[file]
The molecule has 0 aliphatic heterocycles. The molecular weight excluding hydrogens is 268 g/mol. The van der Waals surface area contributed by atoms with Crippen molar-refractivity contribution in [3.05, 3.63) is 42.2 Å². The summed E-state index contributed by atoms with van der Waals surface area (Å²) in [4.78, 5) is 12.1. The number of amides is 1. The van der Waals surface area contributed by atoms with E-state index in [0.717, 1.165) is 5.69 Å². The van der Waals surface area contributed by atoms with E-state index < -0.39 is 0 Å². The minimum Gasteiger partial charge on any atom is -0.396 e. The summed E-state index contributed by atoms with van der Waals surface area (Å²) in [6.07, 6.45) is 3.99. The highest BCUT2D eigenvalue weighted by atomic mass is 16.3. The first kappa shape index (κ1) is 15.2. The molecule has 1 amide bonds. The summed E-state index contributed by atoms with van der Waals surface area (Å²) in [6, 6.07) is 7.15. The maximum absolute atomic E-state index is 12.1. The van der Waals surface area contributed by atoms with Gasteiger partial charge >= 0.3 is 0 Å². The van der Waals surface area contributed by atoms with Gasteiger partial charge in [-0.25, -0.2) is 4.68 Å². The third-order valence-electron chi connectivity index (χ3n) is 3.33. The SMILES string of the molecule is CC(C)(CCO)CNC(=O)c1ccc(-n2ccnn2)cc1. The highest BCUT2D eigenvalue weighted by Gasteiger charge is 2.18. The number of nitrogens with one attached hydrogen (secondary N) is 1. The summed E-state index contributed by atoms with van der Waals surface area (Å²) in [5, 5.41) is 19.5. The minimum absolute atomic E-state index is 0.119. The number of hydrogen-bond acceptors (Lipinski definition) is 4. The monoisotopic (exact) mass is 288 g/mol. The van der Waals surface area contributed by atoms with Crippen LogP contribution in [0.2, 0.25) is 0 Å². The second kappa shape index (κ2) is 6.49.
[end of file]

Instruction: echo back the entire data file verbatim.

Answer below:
The molecule has 0 aliphatic heterocycles. The molecular weight excluding hydrogens is 268 g/mol. The van der Waals surface area contributed by atoms with Crippen molar-refractivity contribution in [3.05, 3.63) is 42.2 Å². The summed E-state index contributed by atoms with van der Waals surface area (Å²) in [4.78, 5) is 12.1. The number of amides is 1. The van der Waals surface area contributed by atoms with E-state index in [0.717, 1.165) is 5.69 Å². The van der Waals surface area contributed by atoms with E-state index < -0.39 is 0 Å². The minimum Gasteiger partial charge on any atom is -0.396 e. The summed E-state index contributed by atoms with van der Waals surface area (Å²) in [6.07, 6.45) is 3.99. The highest BCUT2D eigenvalue weighted by atomic mass is 16.3. The first kappa shape index (κ1) is 15.2. The molecule has 1 amide bonds. The summed E-state index contributed by atoms with van der Waals surface area (Å²) in [6, 6.07) is 7.15. The maximum absolute atomic E-state index is 12.1. The van der Waals surface area contributed by atoms with Gasteiger partial charge >= 0.3 is 0 Å². The van der Waals surface area contributed by atoms with Gasteiger partial charge in [-0.25, -0.2) is 4.68 Å². The third-order valence-electron chi connectivity index (χ3n) is 3.33. The SMILES string of the molecule is CC(C)(CCO)CNC(=O)c1ccc(-n2ccnn2)cc1. The highest BCUT2D eigenvalue weighted by Gasteiger charge is 2.18. The number of nitrogens with one attached hydrogen (secondary N) is 1. The summed E-state index contributed by atoms with van der Waals surface area (Å²) in [5, 5.41) is 19.5. The minimum absolute atomic E-state index is 0.119. The number of hydrogen-bond acceptors (Lipinski definition) is 4. The monoisotopic (exact) mass is 288 g/mol. The van der Waals surface area contributed by atoms with Crippen LogP contribution in [0.2, 0.25) is 0 Å². The second kappa shape index (κ2) is 6.49.